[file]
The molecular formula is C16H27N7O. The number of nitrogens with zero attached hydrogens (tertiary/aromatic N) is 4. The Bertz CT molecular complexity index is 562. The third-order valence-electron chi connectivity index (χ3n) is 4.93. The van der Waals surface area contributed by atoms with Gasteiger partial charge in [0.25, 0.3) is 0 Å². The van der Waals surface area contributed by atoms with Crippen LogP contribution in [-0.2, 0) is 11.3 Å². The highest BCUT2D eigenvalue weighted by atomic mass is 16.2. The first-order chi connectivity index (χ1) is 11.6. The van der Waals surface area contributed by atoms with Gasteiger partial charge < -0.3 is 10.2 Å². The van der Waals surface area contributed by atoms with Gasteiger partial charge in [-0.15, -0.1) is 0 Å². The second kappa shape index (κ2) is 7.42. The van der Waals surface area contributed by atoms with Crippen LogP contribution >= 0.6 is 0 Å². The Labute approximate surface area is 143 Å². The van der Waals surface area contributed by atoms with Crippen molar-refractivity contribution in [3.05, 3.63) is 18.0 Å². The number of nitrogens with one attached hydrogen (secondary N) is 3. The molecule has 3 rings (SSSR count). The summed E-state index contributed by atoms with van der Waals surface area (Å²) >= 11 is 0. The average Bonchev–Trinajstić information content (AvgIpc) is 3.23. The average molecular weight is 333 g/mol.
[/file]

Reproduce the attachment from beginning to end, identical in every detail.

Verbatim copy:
The molecular formula is C16H27N7O. The number of nitrogens with zero attached hydrogens (tertiary/aromatic N) is 4. The Bertz CT molecular complexity index is 562. The third-order valence-electron chi connectivity index (χ3n) is 4.93. The van der Waals surface area contributed by atoms with Gasteiger partial charge in [0.25, 0.3) is 0 Å². The van der Waals surface area contributed by atoms with Crippen LogP contribution in [-0.2, 0) is 11.3 Å². The highest BCUT2D eigenvalue weighted by atomic mass is 16.2. The first-order chi connectivity index (χ1) is 11.6. The van der Waals surface area contributed by atoms with Gasteiger partial charge < -0.3 is 10.2 Å². The van der Waals surface area contributed by atoms with Gasteiger partial charge in [-0.15, -0.1) is 0 Å². The second kappa shape index (κ2) is 7.42. The van der Waals surface area contributed by atoms with Crippen LogP contribution >= 0.6 is 0 Å². The Labute approximate surface area is 143 Å². The van der Waals surface area contributed by atoms with Crippen molar-refractivity contribution in [3.05, 3.63) is 18.0 Å². The number of nitrogens with one attached hydrogen (secondary N) is 3. The molecule has 3 rings (SSSR count). The summed E-state index contributed by atoms with van der Waals surface area (Å²) >= 11 is 0. The average Bonchev–Trinajstić information content (AvgIpc) is 3.23. The average molecular weight is 333 g/mol.